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Forgiven to Forgive

“Be kind to one another, tenderhearted, forgiving one another, as God in Christ forgave you” (Ephesians 4:32).

Paul says not only “don’t be bitter,” but “be kind and forgiving to one another.” And we’re not going to do it just because we’ve decided to do it. We’re going to do it because we have realized that this is exactly what God has done to us. He has been kind to us when we have not deserved kindness. He has been forgiving of us when we did not deserve forgiveness.

And so you see, the Apostle Paul is saying “This is the key, friends.” It is only when you realize that you are the recipient of a kindness that you did not deserve, and a forgiveness that you did not earn, that you are then suddenly freed from the power of your bitterness. Only then do you realize that God has been better to you than you dared dream. In His love and kindness and goodness to you, He has set you free to be kind to those who haven’t earned it, and to forgive those who have deeply offended you.

How has God freed you to show this grace? By simply telling you to do it? No. By showing you His love and kindness and forgiveness first, and showing it to you in such a lavish way that it literally changes your life.

You know, Jesus tells a story of a woman just like that. In Luke chapter 7 we read the account of a woman with a terrible reputation in the community who shows up at the house where Jesus is staying one day, and she begins to anoint His feet. And the Pharisees that are there are indignant: “If this man were a prophet, He would have known who and what sort of woman this is who is touching Him” (Luke 7:39). And Jesus turns to them and tells them a story, and the application about the woman is this: “her many sins have been forgiven—as her great love has shown. But whoever has been forgiven little loves little” (Luke 7:47, NIV).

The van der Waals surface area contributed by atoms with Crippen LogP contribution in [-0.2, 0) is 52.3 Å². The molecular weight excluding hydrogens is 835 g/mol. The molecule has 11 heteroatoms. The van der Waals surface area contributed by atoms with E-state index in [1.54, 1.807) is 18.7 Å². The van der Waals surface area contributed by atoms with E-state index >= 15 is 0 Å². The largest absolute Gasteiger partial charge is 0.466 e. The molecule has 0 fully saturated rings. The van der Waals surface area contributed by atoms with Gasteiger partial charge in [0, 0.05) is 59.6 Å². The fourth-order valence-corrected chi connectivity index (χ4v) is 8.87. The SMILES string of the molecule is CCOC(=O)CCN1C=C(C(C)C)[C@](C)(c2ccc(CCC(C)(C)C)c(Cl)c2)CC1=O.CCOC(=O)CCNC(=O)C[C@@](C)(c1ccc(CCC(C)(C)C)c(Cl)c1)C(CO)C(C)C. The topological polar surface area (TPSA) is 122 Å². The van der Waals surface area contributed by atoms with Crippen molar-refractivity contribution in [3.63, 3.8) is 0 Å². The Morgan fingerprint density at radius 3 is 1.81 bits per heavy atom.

In other words, Jesus is attacking their attitude. They didn’t think they needed forgiveness, and consequently they didn’t love Him like they ought to. But this woman knew that she needed forgiveness, and she had received the gracious forgiveness of Jesus Christ, and she loved Him with all her heart. It had radically changed her life.

And you see, the point is simply this: that those who have been forgiven much are able to love and forgive much. Those who realize that they have been forgiven much by God in Christ are thus disposed to love much and are prepared to forgive. So the secret of not living this life of bitterness and instead living this life of kindness and forgiveness, is realizing the grace of God to us in Jesus Christ.

If you haven’t realized the greatness of this grace, I can tell you, my friends, you can’t do what the Apostle Paul is asking you to do. In that area of your deepest wounding in this life, there has to be more than some preacher standing up and telling you, “Stop being bitter. Start being kind and forgiving.” There’s got to be more. There’s got to be a prevailing, supernatural, overwhelming experience of the forgiveness and love of God in your life in Christ Jesus. But when that prevailing, powerful, supernatural, experience of the love of God, the forgiveness of God, the kindness of God in Christ comes, it sets us free to stop being turned in on ourselves and nursing our bitterness. It will empower us to deny ourselves and give ourselves away in love and forgiveness.

—J. Ligon Duncan